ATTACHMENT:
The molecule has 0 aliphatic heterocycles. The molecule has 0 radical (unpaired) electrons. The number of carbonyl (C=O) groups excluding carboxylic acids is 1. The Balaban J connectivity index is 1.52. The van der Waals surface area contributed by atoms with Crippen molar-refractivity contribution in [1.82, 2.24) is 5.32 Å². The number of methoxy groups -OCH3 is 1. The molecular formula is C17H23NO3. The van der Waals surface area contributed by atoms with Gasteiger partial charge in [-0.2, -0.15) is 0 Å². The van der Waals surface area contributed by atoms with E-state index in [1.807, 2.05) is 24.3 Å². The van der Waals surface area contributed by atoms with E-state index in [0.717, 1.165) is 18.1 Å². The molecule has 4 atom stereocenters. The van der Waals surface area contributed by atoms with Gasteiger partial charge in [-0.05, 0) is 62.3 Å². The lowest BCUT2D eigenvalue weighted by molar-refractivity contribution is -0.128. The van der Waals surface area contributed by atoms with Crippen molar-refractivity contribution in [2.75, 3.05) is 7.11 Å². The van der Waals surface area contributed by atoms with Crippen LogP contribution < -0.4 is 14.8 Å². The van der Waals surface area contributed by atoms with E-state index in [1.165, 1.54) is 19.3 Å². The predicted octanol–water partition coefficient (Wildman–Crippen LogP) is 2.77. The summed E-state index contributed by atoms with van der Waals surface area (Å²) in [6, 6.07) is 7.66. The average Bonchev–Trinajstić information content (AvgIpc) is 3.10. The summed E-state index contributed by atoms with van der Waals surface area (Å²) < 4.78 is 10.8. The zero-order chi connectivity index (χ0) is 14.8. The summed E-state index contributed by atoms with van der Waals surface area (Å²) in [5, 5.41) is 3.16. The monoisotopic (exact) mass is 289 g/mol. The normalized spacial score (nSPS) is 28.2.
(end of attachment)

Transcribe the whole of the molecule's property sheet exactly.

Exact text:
The molecule has 0 aliphatic heterocycles. The molecule has 0 radical (unpaired) electrons. The number of carbonyl (C=O) groups excluding carboxylic acids is 1. The Balaban J connectivity index is 1.52. The van der Waals surface area contributed by atoms with Crippen molar-refractivity contribution in [1.82, 2.24) is 5.32 Å². The number of methoxy groups -OCH3 is 1. The molecular formula is C17H23NO3. The van der Waals surface area contributed by atoms with Gasteiger partial charge in [-0.2, -0.15) is 0 Å². The van der Waals surface area contributed by atoms with E-state index in [1.807, 2.05) is 24.3 Å². The van der Waals surface area contributed by atoms with E-state index in [0.717, 1.165) is 18.1 Å². The molecule has 4 atom stereocenters. The van der Waals surface area contributed by atoms with Gasteiger partial charge in [-0.05, 0) is 62.3 Å². The lowest BCUT2D eigenvalue weighted by molar-refractivity contribution is -0.128. The van der Waals surface area contributed by atoms with Crippen molar-refractivity contribution in [2.75, 3.05) is 7.11 Å². The van der Waals surface area contributed by atoms with Crippen LogP contribution < -0.4 is 14.8 Å². The van der Waals surface area contributed by atoms with E-state index in [1.165, 1.54) is 19.3 Å². The predicted octanol–water partition coefficient (Wildman–Crippen LogP) is 2.77. The summed E-state index contributed by atoms with van der Waals surface area (Å²) in [6, 6.07) is 7.66. The average Bonchev–Trinajstić information content (AvgIpc) is 3.10. The summed E-state index contributed by atoms with van der Waals surface area (Å²) < 4.78 is 10.8. The zero-order chi connectivity index (χ0) is 14.8. The summed E-state index contributed by atoms with van der Waals surface area (Å²) in [5, 5.41) is 3.16. The monoisotopic (exact) mass is 289 g/mol. The normalized spacial score (nSPS) is 28.2.